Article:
Dating antiques joinery
Tool marks and obvious signs of rough cuts are fairly typical with pieces more than 150 years old.
While it is possible that an owner replaced the knobs on an antique with more modern units, you'll most likely be able to tell.But, it is important to determine which type of wood is most prevalent in your antique to help determine the age.Oak is highly popular in furniture that dates from 1700 to earlier years.Walnut and mahogany were prevalent between the years 1700 to 1800, and maple and cherry were common from 1800–1900.Oak enjoyed another 100 years of popularity from 1900 to the turn of the 21st century.Don't leave it up to an educated guess consult a guide that is designed to help you determine the age of your piece.
Oak, mahogany, cherry, and walnut are all popular hardwoods that have been used in antique furniture.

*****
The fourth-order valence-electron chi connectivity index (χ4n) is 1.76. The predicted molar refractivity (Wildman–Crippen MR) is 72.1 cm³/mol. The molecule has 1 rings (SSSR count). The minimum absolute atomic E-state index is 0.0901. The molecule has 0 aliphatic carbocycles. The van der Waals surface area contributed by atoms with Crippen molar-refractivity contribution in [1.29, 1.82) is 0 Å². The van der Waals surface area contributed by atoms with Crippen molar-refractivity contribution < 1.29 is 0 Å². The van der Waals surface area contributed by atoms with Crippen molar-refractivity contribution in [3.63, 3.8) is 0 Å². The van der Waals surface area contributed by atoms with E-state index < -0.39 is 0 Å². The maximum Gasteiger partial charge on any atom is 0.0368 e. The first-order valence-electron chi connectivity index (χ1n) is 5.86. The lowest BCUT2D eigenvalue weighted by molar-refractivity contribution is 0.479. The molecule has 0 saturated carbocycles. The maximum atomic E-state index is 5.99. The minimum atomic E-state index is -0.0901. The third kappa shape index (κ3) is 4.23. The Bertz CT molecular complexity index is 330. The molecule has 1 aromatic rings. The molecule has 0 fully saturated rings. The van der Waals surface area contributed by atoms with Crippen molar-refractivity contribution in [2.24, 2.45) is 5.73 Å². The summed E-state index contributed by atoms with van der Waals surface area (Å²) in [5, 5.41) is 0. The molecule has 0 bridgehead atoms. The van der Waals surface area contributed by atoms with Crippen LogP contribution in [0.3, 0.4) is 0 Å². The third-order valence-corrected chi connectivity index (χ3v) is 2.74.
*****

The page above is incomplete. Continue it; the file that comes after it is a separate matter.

Combining this dating process with several other techniques will help you make an accurate age determination.
Dovetails have long been a popular method for attaching two pieces of wood at a 90-degree angle often seen in drawer construction.
Keep in mind, wood components can be replaced and this may affect your ability to determine the exact age of a piece.
But, many of the original wood components may have been refinished leaving original paint deep in the wood's pores.
The problem is, 5-digit zip codes have only been around for about fifty years!